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Dealing with Stroke

Strokes, also known as cerebrovascular accidents, occur when the arteries of the brain become 'blocked' or 'burst', depriving the brain cells of nutrients and oxygen. As a result, the affected nervous tissue die, causing a number of nervous disorders.

Symptoms of a stroke include the following:

  1. Paralysis of the body and / or limbs
  2. Slurred speech
  3. Drooping lip
  4. Double vision
  5. In severe cases, the patient may go into a coma or die
  6. Difficulty in swallowing
  7. Incontinence
  8. Numbness in part of the body
  9. Drooling of saliva

Factors increase the risk of stroke:

  1. Smoking
  2. Age - the risk of stroke increases with age
  3. High blood pressure
  4. High blood cholesterol level
  5. Overweight
  6. Lack of exercise
  7. Congenital brain aneurysms and abnormalities
  8. Other illnesses such as diabetes, rheumatic heart disease can greatly increase the risk of stroke.

Complications associated with strokes:

  1. Bed sores
    Many stroke victims suffering from paralysis have to be confined to bed for long periods. This causes pressure on their buttocks, heels, shoulder blades, and other parts of their body, resulting in damage to the skin, which may become infected. The best way to prevent bed sores is to keep turning the patient so that he doesn't spend too long in any one position. The use of air cushions and sheepskin can also help.
  2. Respiratory infections
    If a stroke patient spends long periods in bed, his muscle strength will become weaker, and his lung capacity will also decrease. It will be more difficult for the patient to cough up phlegm and is more prone to contract pneumonia. It's important to keep the patient sitting upright in bed as much as possible, and to provide him with chest physiotherapy and breathing exercises, in order to prevent respiratory infections.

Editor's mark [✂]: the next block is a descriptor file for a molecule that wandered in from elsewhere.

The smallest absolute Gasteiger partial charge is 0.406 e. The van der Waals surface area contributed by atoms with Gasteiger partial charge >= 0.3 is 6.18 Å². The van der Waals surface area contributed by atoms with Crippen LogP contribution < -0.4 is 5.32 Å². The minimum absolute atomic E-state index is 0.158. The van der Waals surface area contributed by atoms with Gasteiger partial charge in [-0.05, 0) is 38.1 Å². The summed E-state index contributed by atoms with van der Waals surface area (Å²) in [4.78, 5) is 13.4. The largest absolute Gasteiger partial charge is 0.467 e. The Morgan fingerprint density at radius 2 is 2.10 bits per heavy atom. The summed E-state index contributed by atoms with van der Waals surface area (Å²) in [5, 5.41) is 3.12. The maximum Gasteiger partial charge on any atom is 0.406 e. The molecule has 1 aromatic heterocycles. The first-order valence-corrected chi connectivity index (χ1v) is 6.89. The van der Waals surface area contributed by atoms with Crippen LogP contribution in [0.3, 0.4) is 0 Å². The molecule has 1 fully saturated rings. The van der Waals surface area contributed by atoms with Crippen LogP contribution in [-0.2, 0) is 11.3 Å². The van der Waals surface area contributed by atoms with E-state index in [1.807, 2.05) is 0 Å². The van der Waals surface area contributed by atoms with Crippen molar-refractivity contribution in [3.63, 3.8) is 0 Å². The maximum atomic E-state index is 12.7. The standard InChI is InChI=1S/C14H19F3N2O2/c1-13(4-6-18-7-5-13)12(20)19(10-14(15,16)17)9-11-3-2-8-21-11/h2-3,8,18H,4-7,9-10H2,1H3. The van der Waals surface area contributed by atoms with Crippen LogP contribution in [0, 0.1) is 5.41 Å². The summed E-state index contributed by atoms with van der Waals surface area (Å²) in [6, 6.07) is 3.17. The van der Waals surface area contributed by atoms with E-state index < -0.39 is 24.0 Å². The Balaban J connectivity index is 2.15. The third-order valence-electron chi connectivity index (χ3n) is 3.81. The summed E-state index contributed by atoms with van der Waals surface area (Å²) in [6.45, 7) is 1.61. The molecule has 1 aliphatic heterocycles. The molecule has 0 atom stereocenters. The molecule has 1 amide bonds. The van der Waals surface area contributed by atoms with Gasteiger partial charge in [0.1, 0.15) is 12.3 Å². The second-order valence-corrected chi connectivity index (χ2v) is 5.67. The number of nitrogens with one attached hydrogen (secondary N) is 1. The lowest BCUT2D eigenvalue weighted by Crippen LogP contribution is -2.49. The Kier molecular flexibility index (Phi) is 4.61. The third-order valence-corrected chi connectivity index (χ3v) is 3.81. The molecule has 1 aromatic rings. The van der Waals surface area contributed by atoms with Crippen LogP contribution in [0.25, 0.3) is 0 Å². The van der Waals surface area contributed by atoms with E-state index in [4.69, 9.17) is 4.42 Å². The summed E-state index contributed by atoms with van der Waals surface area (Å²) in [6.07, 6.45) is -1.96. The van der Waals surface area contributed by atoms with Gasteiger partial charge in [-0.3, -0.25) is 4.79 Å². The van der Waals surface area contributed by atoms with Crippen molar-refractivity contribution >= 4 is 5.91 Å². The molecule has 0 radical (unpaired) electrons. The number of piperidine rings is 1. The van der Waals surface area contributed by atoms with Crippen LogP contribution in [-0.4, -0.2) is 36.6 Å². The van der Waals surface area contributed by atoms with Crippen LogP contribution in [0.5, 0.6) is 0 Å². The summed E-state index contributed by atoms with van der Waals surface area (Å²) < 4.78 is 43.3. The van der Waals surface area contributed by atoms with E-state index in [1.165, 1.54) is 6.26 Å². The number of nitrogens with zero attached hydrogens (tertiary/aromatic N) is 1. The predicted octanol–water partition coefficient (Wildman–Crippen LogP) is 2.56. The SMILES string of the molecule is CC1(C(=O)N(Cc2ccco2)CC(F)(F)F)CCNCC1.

3. Urinary tract infections
    Some stroke victims lose their ability to control urination. Urine retaining in the bladder increases the chance of infection. Preventive measures include inserting a catheter into the bladder to drain urine, and bladder control training.

Treatments for stroke

After a stroke, the patient needs a long period of time for recovery. The patient needs to be psychologically prepared for long term treatment and rehabilitation, and his family needs to provide as much encouragement and support as possible during the rehabilitation period. Recovery from a stroke depends on the severity of the stroke, which differs from case to case. Generally speaking, with the help of physiotherapy, occupational therapy, and speech therapy, many stroke victims can take care of themselves. In some cases, the patient can even return to work. But there's always the risk of recurrence of a stroke, so the patient should be on long term medical follow-up to prevent another stroke.


Preventive measures against strokes

In recent years the number of Hong Kong people suffering from stroke has increased steadily and stroke is now one of the major killer diseases in Hong Kong. The main causes of stroke are smoking, high blood pressure, and hardening of the arteries, so the best way to prevent stroke is to develop healthy living habits such as:

  1. Avoid smoking and abusing alcohol.
  2. Follow a regular schedule of work and rest, avoid stress, and exercise regularly.
  3. Maintain a balanced diet, avoid high fat and sweet foods and avoid overweight.
  4. If your blood cholesterol level is high, you should watch your diet, and receive the appropriate treatment if necessary.
  5. If you have high blood pressure or diabetes, you should follow up regularly and receive appropriate treatment.
Prevention is always better than cure. The best way to prevent stroke is to maintain a healthy lifestyle.